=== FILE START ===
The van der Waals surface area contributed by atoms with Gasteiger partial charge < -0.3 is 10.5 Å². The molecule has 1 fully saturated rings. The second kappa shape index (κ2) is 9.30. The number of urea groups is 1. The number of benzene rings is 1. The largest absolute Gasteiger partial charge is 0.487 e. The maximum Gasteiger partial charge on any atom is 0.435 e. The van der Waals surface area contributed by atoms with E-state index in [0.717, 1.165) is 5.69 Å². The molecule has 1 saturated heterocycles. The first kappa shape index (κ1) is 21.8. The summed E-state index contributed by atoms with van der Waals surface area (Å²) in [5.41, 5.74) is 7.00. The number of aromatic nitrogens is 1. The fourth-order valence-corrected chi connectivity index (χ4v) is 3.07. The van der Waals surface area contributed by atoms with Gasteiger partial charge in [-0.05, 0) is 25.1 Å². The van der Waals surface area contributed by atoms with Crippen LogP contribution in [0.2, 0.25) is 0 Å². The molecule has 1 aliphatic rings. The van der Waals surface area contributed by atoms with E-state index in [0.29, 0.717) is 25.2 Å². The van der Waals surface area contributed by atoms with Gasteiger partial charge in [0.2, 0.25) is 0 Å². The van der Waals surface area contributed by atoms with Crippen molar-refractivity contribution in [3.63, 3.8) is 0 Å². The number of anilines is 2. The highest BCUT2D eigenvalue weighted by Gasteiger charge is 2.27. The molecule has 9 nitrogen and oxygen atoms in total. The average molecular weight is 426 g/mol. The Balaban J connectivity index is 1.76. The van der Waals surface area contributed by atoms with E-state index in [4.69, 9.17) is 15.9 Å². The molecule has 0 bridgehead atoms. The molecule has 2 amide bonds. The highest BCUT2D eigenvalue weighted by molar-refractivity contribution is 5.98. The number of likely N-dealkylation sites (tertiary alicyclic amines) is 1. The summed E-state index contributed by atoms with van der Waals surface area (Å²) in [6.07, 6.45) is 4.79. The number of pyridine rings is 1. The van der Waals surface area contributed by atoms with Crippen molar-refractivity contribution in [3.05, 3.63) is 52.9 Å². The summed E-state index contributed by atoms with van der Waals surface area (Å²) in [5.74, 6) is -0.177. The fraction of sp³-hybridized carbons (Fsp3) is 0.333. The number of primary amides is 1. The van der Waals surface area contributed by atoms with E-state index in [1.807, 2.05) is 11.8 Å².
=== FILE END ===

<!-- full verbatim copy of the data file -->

The van der Waals surface area contributed by atoms with Gasteiger partial charge < -0.3 is 10.5 Å². The molecule has 1 fully saturated rings. The second kappa shape index (κ2) is 9.30. The number of urea groups is 1. The number of benzene rings is 1. The largest absolute Gasteiger partial charge is 0.487 e. The maximum Gasteiger partial charge on any atom is 0.435 e. The van der Waals surface area contributed by atoms with E-state index in [0.717, 1.165) is 5.69 Å². The molecule has 1 saturated heterocycles. The first kappa shape index (κ1) is 21.8. The summed E-state index contributed by atoms with van der Waals surface area (Å²) in [5.41, 5.74) is 7.00. The number of aromatic nitrogens is 1. The fourth-order valence-corrected chi connectivity index (χ4v) is 3.07. The van der Waals surface area contributed by atoms with Gasteiger partial charge in [-0.05, 0) is 25.1 Å². The van der Waals surface area contributed by atoms with Crippen LogP contribution in [0.2, 0.25) is 0 Å². The molecule has 1 aliphatic rings. The van der Waals surface area contributed by atoms with E-state index in [0.29, 0.717) is 25.2 Å². The van der Waals surface area contributed by atoms with Gasteiger partial charge in [0.2, 0.25) is 0 Å². The van der Waals surface area contributed by atoms with Crippen molar-refractivity contribution in [3.63, 3.8) is 0 Å². The number of anilines is 2. The highest BCUT2D eigenvalue weighted by Gasteiger charge is 2.27. The molecule has 9 nitrogen and oxygen atoms in total. The average molecular weight is 426 g/mol. The Balaban J connectivity index is 1.76. The van der Waals surface area contributed by atoms with E-state index in [4.69, 9.17) is 15.9 Å². The molecule has 0 bridgehead atoms. The molecule has 2 amide bonds. The highest BCUT2D eigenvalue weighted by molar-refractivity contribution is 5.98. The number of likely N-dealkylation sites (tertiary alicyclic amines) is 1. The summed E-state index contributed by atoms with van der Waals surface area (Å²) in [6.07, 6.45) is 4.79. The number of pyridine rings is 1. The van der Waals surface area contributed by atoms with Crippen molar-refractivity contribution in [3.05, 3.63) is 52.9 Å². The summed E-state index contributed by atoms with van der Waals surface area (Å²) in [5.74, 6) is -0.177. The fraction of sp³-hybridized carbons (Fsp3) is 0.333. The number of primary amides is 1. The van der Waals surface area contributed by atoms with E-state index in [1.807, 2.05) is 11.8 Å².